It even sounds weird to try to title this post. We’re so programmed to think that guys aren’t supposed to develop deep relationships with other men that even when we try to talk about it we get all clammy. Maybe that’s just me. But I feel it in the room every time the topic comes up amongst other men.
In the last episode of the MTR podcast, we talked about this struggle. America is built on the idea of radical independence. No one shall be messing with my freedom! Of course, that value gave us the world we live in today. But, it has not come without a cost. Since World War II individualism has been escalating without restraint.
At the same time, loneliness is sky-rocketing. Big shock, right? 35% of Americans report being chronically lonely. Great Britain now has an official “minister of loneliness.” And maybe most dangerous and pertinent to our conversation is the fact that the average American only has one confidante. One. One person with whom they can share their deepest struggles, fears, and anxieties. One person who knows them and loves them unconditionally. One.
So, how do we make friends with other guys? It’s not like we can just slip a guy a note and ask them to check the box if they want to be our friend.
In the podcast, we talked about a few practical suggestions:
- Make the Time
- Shared Experiences (Episode 13 with my brother Jon.)
- Find mutually enjoyed activities
- Sing up for a challenge together.
- Talk about your interests (Deeply)
- Ask for or offer help
- Be it as much as you seek it.
- Don’t just look for someone who will be a good friend for you, be a good friend.
But, because we really want to help you be the kind of man people will remember when you’re gone, and because having beneficial male-to-male friendships is so important for that, I wanted to share a few more ideas with you.
Everyman.com has an equation for this very thing: Vulnerability x Time Spent = Depth of friendship.
The challenge we face is simple: relationships develop over time. We don’t just meet someone and then instantly know them and feel comfortable sharing from the shadows of our soul. So, we’ll have to make a commitment, even before we’re sure if we like the guy.
But wait a second, do you really expect me to make a commitment to a guy I don’t know and might not like?
We have so insanely romanticized everything in our culture, that we’ve forgotten some basics. There are plenty of times when you don’t like the people you know and love the most. But because you have a relationship with them, you don’t dump them on the curb. Building relationships requires a similar commitment.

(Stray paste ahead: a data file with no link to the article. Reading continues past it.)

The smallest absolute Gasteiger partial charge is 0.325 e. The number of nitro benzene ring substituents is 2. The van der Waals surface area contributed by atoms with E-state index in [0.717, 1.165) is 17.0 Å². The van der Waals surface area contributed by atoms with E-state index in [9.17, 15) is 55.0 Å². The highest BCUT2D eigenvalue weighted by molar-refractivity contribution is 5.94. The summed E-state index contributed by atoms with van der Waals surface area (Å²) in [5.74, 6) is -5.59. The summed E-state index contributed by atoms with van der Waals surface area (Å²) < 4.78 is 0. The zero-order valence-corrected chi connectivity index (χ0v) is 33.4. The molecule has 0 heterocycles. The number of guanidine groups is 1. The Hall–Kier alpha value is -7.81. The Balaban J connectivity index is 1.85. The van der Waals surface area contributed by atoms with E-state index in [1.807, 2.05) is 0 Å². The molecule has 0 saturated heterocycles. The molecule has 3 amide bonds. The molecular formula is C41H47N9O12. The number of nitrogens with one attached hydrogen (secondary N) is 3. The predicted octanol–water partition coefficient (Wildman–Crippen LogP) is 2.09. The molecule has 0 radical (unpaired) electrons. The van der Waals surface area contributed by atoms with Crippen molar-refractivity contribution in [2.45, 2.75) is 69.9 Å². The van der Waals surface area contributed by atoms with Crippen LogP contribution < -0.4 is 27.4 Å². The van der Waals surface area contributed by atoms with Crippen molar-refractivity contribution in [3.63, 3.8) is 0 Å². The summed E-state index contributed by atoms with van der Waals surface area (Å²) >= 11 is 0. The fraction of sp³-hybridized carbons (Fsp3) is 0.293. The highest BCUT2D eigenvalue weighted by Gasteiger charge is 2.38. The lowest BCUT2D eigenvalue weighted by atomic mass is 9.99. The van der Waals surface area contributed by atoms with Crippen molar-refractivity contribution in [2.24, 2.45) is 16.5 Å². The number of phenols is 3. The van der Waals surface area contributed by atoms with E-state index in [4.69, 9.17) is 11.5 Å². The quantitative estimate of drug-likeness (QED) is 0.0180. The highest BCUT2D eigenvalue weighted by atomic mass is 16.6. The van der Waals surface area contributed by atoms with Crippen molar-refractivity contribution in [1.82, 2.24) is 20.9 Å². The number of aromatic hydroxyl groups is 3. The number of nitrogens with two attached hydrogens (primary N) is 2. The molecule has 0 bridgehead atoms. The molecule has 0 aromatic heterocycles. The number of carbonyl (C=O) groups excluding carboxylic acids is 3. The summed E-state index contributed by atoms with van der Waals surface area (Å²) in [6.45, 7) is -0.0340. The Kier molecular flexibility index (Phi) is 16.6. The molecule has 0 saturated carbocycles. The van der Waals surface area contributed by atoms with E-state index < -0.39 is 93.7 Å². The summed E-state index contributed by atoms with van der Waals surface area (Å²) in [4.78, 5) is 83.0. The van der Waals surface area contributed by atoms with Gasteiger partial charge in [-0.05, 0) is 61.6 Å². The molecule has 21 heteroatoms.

You might discover, over time, that you don’t care for their personality. I get it. But, everyone has personality quirks. Eventually, if given enough time, everyone will get on your nerves. But still, there might be a guy that you just can’t stand. I’d still challenge you a bit. Because, sometimes those guys make some of the most loyal, supportive friends. In the end, you don’t have to remain friends with anyone you don’t want to. I can’t force you. But, don’t be too quick to cut bait.
“The Man Effect” suggests, finding some common ground with others through activities like Rock Climbing, religious groups, or volunteering. They also emphasize the importance of sharing experiences, feelings, and thoughts.
“Medium” says that developing genuine male friendship requires mutual support. “You appreciate each other’s values, virtues, qualities and them as a person.” So they suggest that we 1.) Open Up, 2.) Listen and Encourage, 3.) Go on Adventures Together, 4.) Push Each Other, and 5.) Cultivate Ploutonic touch (Don’t worry, it’s the bro-hug).
Three more thoughts on this topic.
1.) Your Boys Need To See It Modeled.
My dad never really had a lot of guy friends. He had a couple and I remember seeing them from time to time. But, not a lot. In fact, when one of his lifelong guy friends passed away a couple of years ago, my mom told me how broken up he was about it. And I was surprised because they just didn’t seem that close to me.
Consequently, I don’t have a lot of guy friends. Never have. But I’m working on it. And one of the reasons I’m doing so is because I want my boys to see it, experience it, and have a desire to create it for themselves when they grow up.
Guys don’t typically open up, sitting down for coffee at Starbucks, making prolonged eye contact. I notice that even when I am sitting down for coffee with someone, neither of us usually makes eye contact while we’re the one talking. But, if you can do something side by side, like riding in a vehicle somewhere, going for a walk or hike, working on a project, etc. then you’ll both be more likely to open up.
3.) Ask Questions, Be Interested.
You might be an introvert like I am, and feel like you wouldn’t have anything to talk about with another guy for very long. Here’s the trick, if you run out of things to share, ask questions about them. Ask what hobbies they enjoy, books they’ve read, shows they watch, favorite Marvel characters, favorite musicians, etc. They’ll get to talk about themselves, which most people usually enjoy, and you’ll probably hear something that reminds you of something else you can share.
Really, it comes down to this. Make the effort. Be committed (and talk about the importance of mutual commitment). Take the risk and share something with them. Give it a shot and see if you can’t find a few men who will help you become the kind of man people remember.